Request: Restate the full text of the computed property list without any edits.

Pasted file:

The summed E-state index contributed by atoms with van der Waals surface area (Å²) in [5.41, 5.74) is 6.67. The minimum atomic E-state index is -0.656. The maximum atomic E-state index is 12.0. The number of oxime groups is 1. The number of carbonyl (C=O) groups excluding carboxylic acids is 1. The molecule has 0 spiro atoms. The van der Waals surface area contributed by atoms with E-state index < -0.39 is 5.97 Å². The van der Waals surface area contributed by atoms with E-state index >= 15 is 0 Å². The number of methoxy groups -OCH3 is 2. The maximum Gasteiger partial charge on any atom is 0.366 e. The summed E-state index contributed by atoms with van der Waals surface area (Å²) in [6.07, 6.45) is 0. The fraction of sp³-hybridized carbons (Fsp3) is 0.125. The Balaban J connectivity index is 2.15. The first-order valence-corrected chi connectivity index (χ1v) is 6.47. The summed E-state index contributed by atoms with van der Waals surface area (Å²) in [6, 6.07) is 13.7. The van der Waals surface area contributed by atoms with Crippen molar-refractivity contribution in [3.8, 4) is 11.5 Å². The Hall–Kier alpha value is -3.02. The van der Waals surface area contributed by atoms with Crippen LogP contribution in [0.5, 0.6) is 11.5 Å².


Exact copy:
The summed E-state index contributed by atoms with van der Waals surface area (Å²) in [5.41, 5.74) is 6.67. The minimum atomic E-state index is -0.656. The maximum atomic E-state index is 12.0. The number of oxime groups is 1. The number of carbonyl (C=O) groups excluding carboxylic acids is 1. The molecule has 0 spiro atoms. The van der Waals surface area contributed by atoms with E-state index < -0.39 is 5.97 Å². The van der Waals surface area contributed by atoms with E-state index >= 15 is 0 Å². The number of methoxy groups -OCH3 is 2. The maximum Gasteiger partial charge on any atom is 0.366 e. The summed E-state index contributed by atoms with van der Waals surface area (Å²) in [6.07, 6.45) is 0. The fraction of sp³-hybridized carbons (Fsp3) is 0.125. The Balaban J connectivity index is 2.15. The first-order valence-corrected chi connectivity index (χ1v) is 6.47. The summed E-state index contributed by atoms with van der Waals surface area (Å²) in [6, 6.07) is 13.7. The van der Waals surface area contributed by atoms with Crippen molar-refractivity contribution in [3.8, 4) is 11.5 Å². The Hall–Kier alpha value is -3.02. The van der Waals surface area contributed by atoms with Crippen LogP contribution in [0.5, 0.6) is 11.5 Å².